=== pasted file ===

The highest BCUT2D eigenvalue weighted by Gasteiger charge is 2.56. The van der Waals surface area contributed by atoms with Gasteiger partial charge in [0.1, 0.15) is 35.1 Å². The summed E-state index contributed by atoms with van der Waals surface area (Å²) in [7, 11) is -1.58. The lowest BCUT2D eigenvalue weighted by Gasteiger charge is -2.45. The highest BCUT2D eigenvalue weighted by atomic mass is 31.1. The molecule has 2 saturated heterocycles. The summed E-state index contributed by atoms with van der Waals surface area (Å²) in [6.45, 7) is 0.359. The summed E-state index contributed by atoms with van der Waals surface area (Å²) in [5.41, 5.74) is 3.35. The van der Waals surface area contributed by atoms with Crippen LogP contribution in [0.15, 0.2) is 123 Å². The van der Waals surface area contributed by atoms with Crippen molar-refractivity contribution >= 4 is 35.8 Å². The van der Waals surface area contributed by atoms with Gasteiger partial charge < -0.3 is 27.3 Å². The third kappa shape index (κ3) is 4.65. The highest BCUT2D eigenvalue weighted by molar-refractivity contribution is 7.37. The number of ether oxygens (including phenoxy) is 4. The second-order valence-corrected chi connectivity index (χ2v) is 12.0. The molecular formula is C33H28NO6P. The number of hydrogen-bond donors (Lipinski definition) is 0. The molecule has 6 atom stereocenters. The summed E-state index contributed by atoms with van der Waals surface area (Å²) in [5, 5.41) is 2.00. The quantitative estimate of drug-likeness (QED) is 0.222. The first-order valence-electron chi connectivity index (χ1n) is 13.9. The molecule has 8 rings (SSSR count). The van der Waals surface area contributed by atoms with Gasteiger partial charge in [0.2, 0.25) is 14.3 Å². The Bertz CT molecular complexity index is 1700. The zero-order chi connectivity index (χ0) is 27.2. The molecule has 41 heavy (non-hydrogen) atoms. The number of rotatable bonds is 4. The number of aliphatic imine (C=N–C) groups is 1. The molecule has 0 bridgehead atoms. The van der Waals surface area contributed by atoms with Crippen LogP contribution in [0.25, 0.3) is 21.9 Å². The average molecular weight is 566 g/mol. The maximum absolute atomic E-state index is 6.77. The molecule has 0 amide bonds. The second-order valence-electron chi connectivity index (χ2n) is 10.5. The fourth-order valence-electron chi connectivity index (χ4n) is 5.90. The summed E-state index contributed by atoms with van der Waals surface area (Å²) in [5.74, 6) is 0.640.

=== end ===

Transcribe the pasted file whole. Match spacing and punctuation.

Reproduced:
The highest BCUT2D eigenvalue weighted by Gasteiger charge is 2.56. The van der Waals surface area contributed by atoms with Gasteiger partial charge in [0.1, 0.15) is 35.1 Å². The summed E-state index contributed by atoms with van der Waals surface area (Å²) in [7, 11) is -1.58. The lowest BCUT2D eigenvalue weighted by Gasteiger charge is -2.45. The highest BCUT2D eigenvalue weighted by atomic mass is 31.1. The molecule has 2 saturated heterocycles. The summed E-state index contributed by atoms with van der Waals surface area (Å²) in [6.45, 7) is 0.359. The summed E-state index contributed by atoms with van der Waals surface area (Å²) in [5.41, 5.74) is 3.35. The van der Waals surface area contributed by atoms with Crippen LogP contribution in [0.15, 0.2) is 123 Å². The van der Waals surface area contributed by atoms with Crippen molar-refractivity contribution >= 4 is 35.8 Å². The van der Waals surface area contributed by atoms with Gasteiger partial charge < -0.3 is 27.3 Å². The third kappa shape index (κ3) is 4.65. The highest BCUT2D eigenvalue weighted by molar-refractivity contribution is 7.37. The number of ether oxygens (including phenoxy) is 4. The second-order valence-corrected chi connectivity index (χ2v) is 12.0. The molecular formula is C33H28NO6P. The number of hydrogen-bond donors (Lipinski definition) is 0. The molecule has 6 atom stereocenters. The summed E-state index contributed by atoms with van der Waals surface area (Å²) in [5, 5.41) is 2.00. The quantitative estimate of drug-likeness (QED) is 0.222. The first-order valence-electron chi connectivity index (χ1n) is 13.9. The molecule has 8 rings (SSSR count). The van der Waals surface area contributed by atoms with Gasteiger partial charge in [0.2, 0.25) is 14.3 Å². The Bertz CT molecular complexity index is 1700. The zero-order chi connectivity index (χ0) is 27.2. The molecule has 41 heavy (non-hydrogen) atoms. The number of rotatable bonds is 4. The number of aliphatic imine (C=N–C) groups is 1. The molecule has 0 bridgehead atoms. The van der Waals surface area contributed by atoms with Crippen LogP contribution in [0.25, 0.3) is 21.9 Å². The average molecular weight is 566 g/mol. The maximum absolute atomic E-state index is 6.77. The molecule has 0 amide bonds. The second-order valence-electron chi connectivity index (χ2n) is 10.5. The fourth-order valence-electron chi connectivity index (χ4n) is 5.90. The summed E-state index contributed by atoms with van der Waals surface area (Å²) in [5.74, 6) is 0.640.